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Trick or Treat: What Do We Make of the New Jonathan Crompton?

I don't see how you can still call Crompton a bad QB, not after the last couple of games. ...

It takes a long time to live down a reputation for playing poorly, but Crompton's performances against Alabama and Georgia are a terrific start.--Joel, Rocky Top Talk

I think [Crompton is] increasing his draft value by the way he's playing. He's making himself some money. How he'll play down the stretch will have a lot to do with how he's picked.--Lane Kiffin

Wait a minute. Are we talking about Jonathan Crompton getting drafted? Like, that Jonathan Crompton? The Jonathan Crompton that used to throw interceptions like a jug machine on a swivel chair?

Yes, but surely these are just the delusions of Tennessee fans and the rather large mouth of Boy Wonder. We can't take seriously the idea of Jonathan Crompton as a good quarterback. After all, the Alabama game is just one game. Certainly, if we look at other games as well, Crompton isn't doing that well.

If those are your thoughts upon hearing that some people think Jonathan Crompton might have revitalized his career, you might be in for a bit of a surprise. This is Crompton's record over the last two seasons -- and things are definitely looking up.

Click to view larger version.

There are a lot of numbers in that chart, but let's get to what they basicall mean. The first six rows should be pretty self-explanatory. The seventh is "opponent's pass efficiency defense" in the given year and "PCT" is what I'm calling "pass efficiency percentage"; think of it as a batting average weighted for the quality of opposition. It's a first draft of the stat, and I'd welcome any advice on tweaking it, but the idea right now is to express in some statistical form a quarterback's performance in relation to a particular opponent. Basically, it's the percentage of an opponents pass efficiency defense rating that is represented by the quarterback's pass efficiency rating. So Crompton's rating in the 2009 game against UCLA is about 52 percent of the rating all quarterbacks (including Crompton) have put together against the Bruins; his score for the 2008 Florida game is about 109 percent of the combined rating for all quarterbacks who faced the Gators last year.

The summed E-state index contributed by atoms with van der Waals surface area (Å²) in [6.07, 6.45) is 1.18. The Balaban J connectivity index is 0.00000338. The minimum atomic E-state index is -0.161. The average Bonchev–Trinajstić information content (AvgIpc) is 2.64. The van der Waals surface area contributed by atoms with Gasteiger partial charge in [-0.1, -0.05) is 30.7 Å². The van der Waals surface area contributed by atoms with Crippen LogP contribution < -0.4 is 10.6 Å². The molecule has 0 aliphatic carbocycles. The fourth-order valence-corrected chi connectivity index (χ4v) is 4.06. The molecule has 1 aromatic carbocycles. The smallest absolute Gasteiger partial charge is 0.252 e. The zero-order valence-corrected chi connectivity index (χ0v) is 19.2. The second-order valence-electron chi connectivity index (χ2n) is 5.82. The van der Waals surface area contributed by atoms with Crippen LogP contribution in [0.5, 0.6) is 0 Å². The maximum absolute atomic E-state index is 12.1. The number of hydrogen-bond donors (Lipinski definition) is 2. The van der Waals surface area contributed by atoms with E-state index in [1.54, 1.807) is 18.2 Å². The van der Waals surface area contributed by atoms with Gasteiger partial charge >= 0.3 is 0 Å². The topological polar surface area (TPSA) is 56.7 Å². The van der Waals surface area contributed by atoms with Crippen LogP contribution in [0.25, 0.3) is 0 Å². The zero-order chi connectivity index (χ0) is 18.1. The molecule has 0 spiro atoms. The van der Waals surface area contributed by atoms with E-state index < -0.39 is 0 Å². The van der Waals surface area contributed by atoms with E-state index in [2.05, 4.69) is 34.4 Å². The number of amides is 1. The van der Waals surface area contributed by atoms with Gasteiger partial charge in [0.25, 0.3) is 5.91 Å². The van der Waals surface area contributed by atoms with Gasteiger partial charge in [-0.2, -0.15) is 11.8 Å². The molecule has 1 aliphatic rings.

The charts themselves only include games in which Crompton attempted more than 20 passes, though the season figures include all of them. I've highlighted in green any game in which Crompton rated 110 percent or greater on pass efficiency percentage and in red any game in which he rated 90 percent or less.

The evidence here actually backs up the idea that Crompton is not only a better quarterback this year, but a significantly better quarterback.

Looking at the first chart, we can see that Crompton this year has an average PEPCT of 1.13 overall and 1.14 in games where he's attempted more than 20 passes. He's had three games with a PEPCT of 1.10 or higher. Last year, he had an average PEPCT of 0.84 overall and 0.79 in games with more than 20 attempts, with three games with a PEPCT of 90 or lower.

But let's look at things another way. Let's isolate Crompton's five best performances this year by passer rating and compare them to -- well, his only five games with more than 20 attempts last year.

Click to view larger version.

Not once does a game with a PEPCT of less than 1.00 show up on the chart for this year, while all but one of last year's games have a PEPCT of less than 1.00. (Only one of those even cracks 0.70.) I also added a place in the chart for the ranking of the opponent's pass efficiency defense to provide a little additional context. Some of the numbers for 2009 not only aren't terrible, they're very good. Crompton performed 39 percent better against the second-best pass efficiency defense in the country this year and 61 percent better against Georgia. (Sorry, Georgia.)

So what does this tell us about Crompton? We can't say precisely how good he is, but we know he's probably better than average this year; obviously, if you averaged out all the quarterback performances in the country with all the pass efficiency defenses in the country, you would come up with a PEPCT of 1.00. What this is lacking -- and what I hope to be able to give you some time in the not-too-distant future -- is context about how Crompton compares to a quarterback like Boise's Kellen Moore (No. 1 rating in NCAA) or Tim Tebow (No. 1 rating in SEC).

But it's not completely ridiculous to think that Jonathan Crompton isn't just better than last year; he's better than a lot of people believe.